NASA Briefing on Health & Air Quality: On Friday, August 2, the American Lung Association and the American Academy of Pediatrics hosted a webinar briefing by NASA Health and Air Quality Program Manager John Haynes. Mr. Hayes presented a selection of environmental health projects—including projects tracking air pollution from wildfires - and illustrated how Earth observations have supported surveillance and monitoring programs, enhanced communication among stakeholders, and advanced coordinated response efforts to mitigate environmental health risks. You can view a recording of the briefing here. Please note: you may need to refresh this page for the recording to load properly. Also note that audio doesn't start until about the 1:20 mark.

Year of Air Pollution & Health: This month during the Year of Air Pollution & Health, the focus is on wildfires and the dangerous air pollution they produce. Wildfire smoke is a mixture of many harmful pollutants, and fine particle pollution is one of the most dangerous. Even over a few days, high levels of particle pollution can increase the risk of heart disease and asthma attacks, and can even lead to early death. Wildfires not only harm air quality nearby—it also impacts places hundreds of miles away, since smoke can travel long distances. Increasing temperatures from climate change are making wilfire more frequent and more severe. Stay safe and healthy with these tips and tools. What Can You Do to Help Protect Healthy Air for All? Please urge your senators and representatives to support legislation that addresses climate change and its health impacts today.

TOBACCO

Celebrating One Year of Smokefree Apartment Living: July 30 marked one year since the U.S. Department of Housing and Urban Development (HUD) implemented a smokefree housing rule that protected close to two million public housing residents from harmful secondhand smoke. The American Lung Association played a major role in making this happen. For more than a decade, the Lung Association has been engadged in a multi-faceted effort that included years of advocating for HUD to make all federally subsidized housing, including public housing, smokefree. And once the rule was finalized, we mobilized to assist public housing properties with implementation of smokefree policies and supporting HUD's smokefree public housing rule.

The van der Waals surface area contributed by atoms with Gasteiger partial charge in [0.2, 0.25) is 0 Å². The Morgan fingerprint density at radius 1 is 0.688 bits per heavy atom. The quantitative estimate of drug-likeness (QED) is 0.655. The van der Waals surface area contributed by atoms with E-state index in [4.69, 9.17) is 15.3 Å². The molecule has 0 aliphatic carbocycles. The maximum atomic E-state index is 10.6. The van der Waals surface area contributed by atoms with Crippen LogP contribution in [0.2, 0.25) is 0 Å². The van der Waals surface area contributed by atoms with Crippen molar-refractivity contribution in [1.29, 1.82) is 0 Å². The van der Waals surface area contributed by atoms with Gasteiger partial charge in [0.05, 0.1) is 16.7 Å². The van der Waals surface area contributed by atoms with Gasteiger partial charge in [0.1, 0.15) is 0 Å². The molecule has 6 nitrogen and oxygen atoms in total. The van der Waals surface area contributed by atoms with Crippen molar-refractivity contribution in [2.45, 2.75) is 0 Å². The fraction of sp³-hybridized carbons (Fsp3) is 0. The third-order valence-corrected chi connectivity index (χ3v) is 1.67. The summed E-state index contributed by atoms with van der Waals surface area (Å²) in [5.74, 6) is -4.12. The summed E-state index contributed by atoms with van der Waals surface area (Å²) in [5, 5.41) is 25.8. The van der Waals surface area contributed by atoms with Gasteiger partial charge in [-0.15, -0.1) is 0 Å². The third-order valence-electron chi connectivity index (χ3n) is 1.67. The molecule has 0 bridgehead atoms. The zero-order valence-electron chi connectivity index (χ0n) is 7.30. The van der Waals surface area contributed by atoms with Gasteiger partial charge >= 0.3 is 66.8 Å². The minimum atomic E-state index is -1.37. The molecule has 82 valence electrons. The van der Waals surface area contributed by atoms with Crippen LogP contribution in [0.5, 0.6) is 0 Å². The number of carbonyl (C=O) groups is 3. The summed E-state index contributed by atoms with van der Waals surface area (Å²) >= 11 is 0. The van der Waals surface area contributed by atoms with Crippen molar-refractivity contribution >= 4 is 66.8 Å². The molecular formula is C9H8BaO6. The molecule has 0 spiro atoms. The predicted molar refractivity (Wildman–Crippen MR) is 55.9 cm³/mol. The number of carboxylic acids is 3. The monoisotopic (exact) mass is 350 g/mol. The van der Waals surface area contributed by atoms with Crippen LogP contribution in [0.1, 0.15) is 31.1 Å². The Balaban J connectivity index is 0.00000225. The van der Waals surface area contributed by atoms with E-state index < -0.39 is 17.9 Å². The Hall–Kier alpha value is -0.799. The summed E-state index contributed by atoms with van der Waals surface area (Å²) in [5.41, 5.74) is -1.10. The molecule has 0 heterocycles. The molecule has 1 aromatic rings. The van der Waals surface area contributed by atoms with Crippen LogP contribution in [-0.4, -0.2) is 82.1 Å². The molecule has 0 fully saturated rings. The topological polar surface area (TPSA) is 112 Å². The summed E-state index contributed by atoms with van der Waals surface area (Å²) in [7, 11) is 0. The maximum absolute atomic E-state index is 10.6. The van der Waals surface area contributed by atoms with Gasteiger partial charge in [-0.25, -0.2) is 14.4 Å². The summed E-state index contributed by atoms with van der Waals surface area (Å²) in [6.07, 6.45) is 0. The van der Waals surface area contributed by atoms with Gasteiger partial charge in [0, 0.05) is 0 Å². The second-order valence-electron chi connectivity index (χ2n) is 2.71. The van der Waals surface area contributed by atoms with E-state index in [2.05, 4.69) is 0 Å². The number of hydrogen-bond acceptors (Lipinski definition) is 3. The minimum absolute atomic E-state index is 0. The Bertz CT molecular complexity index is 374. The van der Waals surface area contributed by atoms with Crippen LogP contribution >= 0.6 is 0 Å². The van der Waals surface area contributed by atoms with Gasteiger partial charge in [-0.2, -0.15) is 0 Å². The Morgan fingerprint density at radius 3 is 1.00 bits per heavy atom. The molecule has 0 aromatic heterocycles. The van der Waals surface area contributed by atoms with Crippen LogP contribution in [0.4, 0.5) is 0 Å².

More States Enact Tobacco 21 Laws: Raising the minimum sales age for tobacco to 21 will reduce youth tobacco use and save lives. Virtually all adult smokers had their first cigarette before turning 21, and most before age 18.  This past month, New York and Ohio joined the ranks of states to enact tobacco 21 laws—raising the total to 18, plus the District of Columbia. The American Lung Association has been a leader on this initiative, and our volunteers and staff across the country have worked tirelessly to achieve these important victories.  Learn more and track progress across the U.S.

HEALTH PROMOTIONS

Back to School with Asthma: The school year is almost here and returning to school can present special challenges for kids with asthma. If you are a school teacher, administrator, nurse or coach, the Lung Association has tools and tips to help your school become more asthma friendly.

Learn more at: Lung.org/asthma-in-schools.

EVENTS

Get Active for Lung Health!  Walk and Run/Walk season is in full force. We also have two cycling treks coming up in September that offer the opportunity to cruise through spectacular scenery while supporting lung health.  Either way, every dollar you help raise gets us closer to healthy lungs for everyone. Find an event near you.

EACH Breath Blog

In recent years, the low-dose CT scan has helped doctors better detect, understand and monitor lung cancer in patients. In our recent blog, Lung Association Research Team member Mohamad Abazeed, M.D., Ph.D., explains his Lung Cancer Discovery Award study, which hopes to detail a more effective way to use radiotherapy and personalize lung cancer treatment.

THANK YOU again for your enduring support! The lifesaving work of the Lung Association volunteers and staff is only possible because so many generous donors across the country believe in and support our mission. If you would like to become more involved, we always have opportunities for those who share our passion for lung health to join in our work.